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Title: 'Harry Potter and the Transmedia Wizarding World' : paratexts of the Harry Potter franchise, 2011-17
Author: Brummitt, Cassie
ISNI:       0000 0004 7968 909X
Awarding Body: De Montfort University
Current Institution: De Montfort University
Date of Award: 2018
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This doctoral thesis examines five Harry Potter paratexts created between 2011-17 and seeks to understand their impact upon the franchise's trajectory following the end of the Potter books (in 2007) and films (in 2011). As a piece of long-form analysis, the research represents a significant addition to scholarship on contemporary film franchising and Harry Potter more specifically. The following work shows how the Potter franchise has been purposely sustained, extended and reworked as a result of the proliferation of paratexts, and explores the production contexts of those paratexts as well as their structuring textual concerns. The thesis takes a case study approach of five paratexts created between 2011-17. Although each chapter is dedicated to a specific paratext, the discussions in these chapters are interconnected due to what I note is an increasingly coherent transmedia strategy across the Harry Potter franchise during this period. The first chapter will examine Pottermore (2011-), a website and e-bookstore owned by J.K. Rowling. The second will discuss the 'Wizarding World of Harry Potter' theme parks (2011-), spaces that replicate the Hogsmeade and Diagon Alley film sets. The third will look at the 'Warner Bros. Studio Tour, London: The Making of Harry Potter' (2012-), a museum and interactive experience based at Warner Bros. Studios, Leavesden. The fourth is dedicated to Fantastic Beasts and Where to Find Them(2016), the first instalment in a five-film blockbuster series. Finally, the fifth chapter explores the stageplay Harry Potter and the Cursed Child (2016)and its status as a transitional franchising text. This research utilises two methodological frameworks, textual analysis and empirical research, in order to shed light on the importance of paratexts - traditionally considered "ancillary materials" - in understanding how contemporary franchising works. I use Jonathan Gray's work as a springboard to consider the role of paratexts in transforming the Harry Potter franchise from an adaptation-based phenomenon into a transmedia world-building commercial force.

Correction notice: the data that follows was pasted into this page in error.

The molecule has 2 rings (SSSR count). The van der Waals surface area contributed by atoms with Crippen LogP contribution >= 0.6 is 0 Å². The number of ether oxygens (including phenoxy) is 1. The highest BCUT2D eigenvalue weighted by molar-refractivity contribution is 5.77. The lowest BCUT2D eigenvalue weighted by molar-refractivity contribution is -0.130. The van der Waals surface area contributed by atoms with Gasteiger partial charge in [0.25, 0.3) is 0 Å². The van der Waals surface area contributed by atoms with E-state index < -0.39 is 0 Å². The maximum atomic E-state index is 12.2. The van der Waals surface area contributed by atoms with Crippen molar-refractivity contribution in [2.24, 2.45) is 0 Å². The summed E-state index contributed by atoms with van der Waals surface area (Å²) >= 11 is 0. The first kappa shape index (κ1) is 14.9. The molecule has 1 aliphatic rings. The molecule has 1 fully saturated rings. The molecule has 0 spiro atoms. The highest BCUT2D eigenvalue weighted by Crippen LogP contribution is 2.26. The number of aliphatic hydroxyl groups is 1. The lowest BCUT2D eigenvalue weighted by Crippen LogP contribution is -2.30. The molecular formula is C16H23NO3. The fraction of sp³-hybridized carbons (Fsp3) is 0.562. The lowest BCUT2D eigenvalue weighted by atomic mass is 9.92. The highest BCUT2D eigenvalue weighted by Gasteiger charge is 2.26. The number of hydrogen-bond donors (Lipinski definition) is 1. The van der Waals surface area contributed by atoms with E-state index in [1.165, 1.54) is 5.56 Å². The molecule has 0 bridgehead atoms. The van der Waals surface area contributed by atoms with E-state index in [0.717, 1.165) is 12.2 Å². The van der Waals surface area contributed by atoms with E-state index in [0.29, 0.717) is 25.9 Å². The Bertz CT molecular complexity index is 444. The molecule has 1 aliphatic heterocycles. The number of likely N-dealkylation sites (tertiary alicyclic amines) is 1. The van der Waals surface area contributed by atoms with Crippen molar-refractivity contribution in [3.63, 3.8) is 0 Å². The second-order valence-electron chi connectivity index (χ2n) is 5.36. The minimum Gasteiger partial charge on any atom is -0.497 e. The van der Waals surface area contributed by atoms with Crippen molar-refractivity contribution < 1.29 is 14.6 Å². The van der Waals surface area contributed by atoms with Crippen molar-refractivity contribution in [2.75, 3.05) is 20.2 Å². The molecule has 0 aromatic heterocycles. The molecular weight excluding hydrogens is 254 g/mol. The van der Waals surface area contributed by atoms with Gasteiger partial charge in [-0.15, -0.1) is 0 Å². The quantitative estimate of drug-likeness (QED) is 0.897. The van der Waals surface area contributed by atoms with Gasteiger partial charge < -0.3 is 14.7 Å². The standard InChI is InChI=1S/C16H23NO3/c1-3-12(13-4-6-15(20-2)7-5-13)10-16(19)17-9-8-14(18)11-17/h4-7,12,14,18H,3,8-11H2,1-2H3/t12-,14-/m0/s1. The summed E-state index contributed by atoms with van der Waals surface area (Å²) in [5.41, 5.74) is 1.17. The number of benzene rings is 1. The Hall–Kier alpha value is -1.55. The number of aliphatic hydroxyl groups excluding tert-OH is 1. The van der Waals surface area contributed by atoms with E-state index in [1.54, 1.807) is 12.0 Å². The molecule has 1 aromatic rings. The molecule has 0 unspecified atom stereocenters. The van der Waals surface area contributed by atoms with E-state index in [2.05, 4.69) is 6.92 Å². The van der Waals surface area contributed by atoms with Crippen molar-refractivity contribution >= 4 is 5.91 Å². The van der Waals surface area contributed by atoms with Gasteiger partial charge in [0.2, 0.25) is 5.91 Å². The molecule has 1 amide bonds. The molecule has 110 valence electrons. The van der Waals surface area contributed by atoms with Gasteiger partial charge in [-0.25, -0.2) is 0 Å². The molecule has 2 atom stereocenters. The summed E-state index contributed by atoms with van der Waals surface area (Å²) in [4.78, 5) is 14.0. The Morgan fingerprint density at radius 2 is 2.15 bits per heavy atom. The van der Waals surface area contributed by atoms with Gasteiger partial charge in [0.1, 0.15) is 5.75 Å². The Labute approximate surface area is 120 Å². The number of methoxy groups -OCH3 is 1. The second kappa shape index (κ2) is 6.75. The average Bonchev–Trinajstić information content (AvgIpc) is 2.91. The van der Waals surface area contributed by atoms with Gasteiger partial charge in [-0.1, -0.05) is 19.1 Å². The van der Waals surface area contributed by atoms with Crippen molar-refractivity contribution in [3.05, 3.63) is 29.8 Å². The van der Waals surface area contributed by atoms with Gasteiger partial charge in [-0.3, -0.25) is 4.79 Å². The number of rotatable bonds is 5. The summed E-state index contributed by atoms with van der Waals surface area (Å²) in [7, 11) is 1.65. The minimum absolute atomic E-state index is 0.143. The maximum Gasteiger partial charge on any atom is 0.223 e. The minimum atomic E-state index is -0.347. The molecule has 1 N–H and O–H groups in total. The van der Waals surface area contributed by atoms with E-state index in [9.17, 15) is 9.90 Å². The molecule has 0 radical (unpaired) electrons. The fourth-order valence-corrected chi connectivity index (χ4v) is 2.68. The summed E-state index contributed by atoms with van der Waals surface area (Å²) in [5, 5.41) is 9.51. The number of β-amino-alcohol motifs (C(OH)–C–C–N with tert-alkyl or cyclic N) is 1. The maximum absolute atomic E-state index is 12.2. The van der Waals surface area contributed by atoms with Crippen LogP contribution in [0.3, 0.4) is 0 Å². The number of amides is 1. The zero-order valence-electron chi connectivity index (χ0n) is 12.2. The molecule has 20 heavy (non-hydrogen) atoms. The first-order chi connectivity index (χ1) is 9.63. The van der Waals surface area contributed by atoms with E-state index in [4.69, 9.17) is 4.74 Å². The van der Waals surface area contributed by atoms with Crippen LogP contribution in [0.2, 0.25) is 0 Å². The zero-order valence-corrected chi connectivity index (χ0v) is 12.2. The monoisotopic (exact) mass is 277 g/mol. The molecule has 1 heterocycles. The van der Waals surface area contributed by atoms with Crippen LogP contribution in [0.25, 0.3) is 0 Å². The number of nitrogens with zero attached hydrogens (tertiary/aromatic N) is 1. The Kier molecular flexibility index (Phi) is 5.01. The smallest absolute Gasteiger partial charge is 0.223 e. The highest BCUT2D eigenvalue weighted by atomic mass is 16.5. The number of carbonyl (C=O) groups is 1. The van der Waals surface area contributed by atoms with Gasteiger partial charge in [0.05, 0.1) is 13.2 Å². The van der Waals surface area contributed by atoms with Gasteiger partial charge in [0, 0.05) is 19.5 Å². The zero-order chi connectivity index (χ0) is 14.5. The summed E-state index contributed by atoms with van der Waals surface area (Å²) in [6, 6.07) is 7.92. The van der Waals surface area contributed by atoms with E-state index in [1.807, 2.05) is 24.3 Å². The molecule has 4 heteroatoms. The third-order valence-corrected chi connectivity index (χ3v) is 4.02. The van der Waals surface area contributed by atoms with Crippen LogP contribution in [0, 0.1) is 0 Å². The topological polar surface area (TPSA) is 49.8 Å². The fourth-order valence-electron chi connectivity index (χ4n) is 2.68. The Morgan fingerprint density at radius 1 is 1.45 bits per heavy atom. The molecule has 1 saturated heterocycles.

Supervisor: Not available Sponsor: Not available
Qualification Name: Thesis (Ph.D.) Qualification Level: Doctoral
EThOS ID:  DOI: Not available